In a world where theories of leadership abound, how do you know which approaches or styles of leadership work for your organisation? Many explanations of leadership claim to be distinct, describing different theories, but actually overlap. When these theories aim to explain ‘ideal’ leadership behaviours, good leaders are expected to be inspiring, honest, make decisions in the interest of the group and communicate those decisions effectively.
How do inclusive leaders differ from other styles of leadership? Inclusive leaders blend transformational and authentic leadership. Authentic leaders encourage their followers to be true to themselves, make decisions based on personal and organisational values and to be give honest feedback. Transformational leaders (like Richard Branson, Winston Churchill, Martin Luther King, Jr) are those leaders known for motivating, influencing and supporting their employees and followers to reach and extend their personal goals (e.g. being bold, brave and disruptive) aligned with a broader, social and organisational vision (e.g. innovation, legacy, human rights). While authentic leaders help their followers strive for more and better ‘in here’ individually, by focusing on self-development and self-awareness, transformational leaders help people strive for more, effective change and a better future ‘out there’. Inclusive leaders encourage members to bring their full, authentic selves to work and actively promote how this diversity creates an advantage for personal and organisational goal attainment through building inclusive cultures.
Inclusive leadership is increasingly being recognised as the key differentiator for leaders in contemporary organisations. Today we are working with more heterogenous groups – across generations, across time zones, and across societies and backgrounds. Inclusive leaders bring every one of these people on board with them. Although there are similarities between authentic leadership, transformational leadership and inclusive leadership, inclusive leaders bring a unique differentiator – they foster a culture of acceptance and belongingness. With the increasing demographic diversity of the workforce, inclusive leaders play an important role in ensuring that diverse talent, insights and perspectives are involved, recognised, promoted and retained.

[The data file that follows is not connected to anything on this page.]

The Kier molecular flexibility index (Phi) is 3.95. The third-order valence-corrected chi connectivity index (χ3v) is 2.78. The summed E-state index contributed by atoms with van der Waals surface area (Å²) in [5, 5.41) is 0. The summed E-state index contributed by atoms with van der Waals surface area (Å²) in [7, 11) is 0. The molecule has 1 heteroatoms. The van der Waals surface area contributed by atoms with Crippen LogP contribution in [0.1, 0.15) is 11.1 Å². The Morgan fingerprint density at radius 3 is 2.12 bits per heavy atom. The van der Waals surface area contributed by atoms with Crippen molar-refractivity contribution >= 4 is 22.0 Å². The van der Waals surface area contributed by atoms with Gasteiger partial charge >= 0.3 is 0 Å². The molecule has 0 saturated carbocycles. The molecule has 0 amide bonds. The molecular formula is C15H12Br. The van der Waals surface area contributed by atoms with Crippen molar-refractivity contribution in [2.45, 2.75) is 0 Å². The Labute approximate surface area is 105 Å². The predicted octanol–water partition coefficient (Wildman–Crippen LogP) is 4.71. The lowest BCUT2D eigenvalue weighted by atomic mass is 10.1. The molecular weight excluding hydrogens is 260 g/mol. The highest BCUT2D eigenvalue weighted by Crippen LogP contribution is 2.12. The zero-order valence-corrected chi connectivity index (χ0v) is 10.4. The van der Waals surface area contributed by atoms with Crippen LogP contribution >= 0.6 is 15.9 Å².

Based on academic research, three common themes emerge to develop inclusive leaders:
Mindfulness means being conscious and aware of the context. Inclusive leaders show they accept and appreciate employees in what they say and what they do. From a place of privilege, inclusive leaders recognise those in less powerful positions and consciously provide access to power. This can be done in a range of ways, for example, access to senior networks can happen through verbal introductions, invitations and acknowledgements or behaviours such as positive body language (eye contact, leaning forward, nodding), verbal encouragement in meetings, direct and honest feedback and allocation to critical projects. Everyday inclusive micro-behaviours can be intentional or unintentional. A leader’s conscious commitment to inclusive micro-behaviours can close the gap between minority members and more senior individuals – relationships that are typically more challenging to build for minority individuals.
Being receptive and open-minded towards new, innovative ideas are key characteristics of inclusive leaders. Inclusive leaders familiarise themselves with followers’ unique strengths and notice when minority-status or typically less vocal members refrain from contributing to discussions or are ignored, interrupted or when their ideas are repurposed by other group members. When employees’ voices are equally heard, the benefits of diversity are fully utilised, and members feel valued for their unique insights.
Inclusive leaders make sure everyone has access to necessary information and resources. Resources are not just financial; organisational resources include time, exposure to key projects and other opportunities. Equal access to information and resources closes the ‘privilege gap’ between those who are naturally represented in power (e.g. majority-status employees who look and act like leader ‘prototypes’) and those who are not (e.g. minority-status employees are less likely to benefit from informal networks and being given the benefit of the doubt). Collaborative decision-making is better for everyone (not just minority-status employees) because higher quality decisions are made.
Contact to us to hear more about our evidence-based approach to developing inclusive leaders. Our expert facilitators create powerful safe learning spaces for leaders to understand why inclusion is personally meaningful, for peers to have courageous conversations about culture change and give you the tools and knowledge you need to be advocates and allies.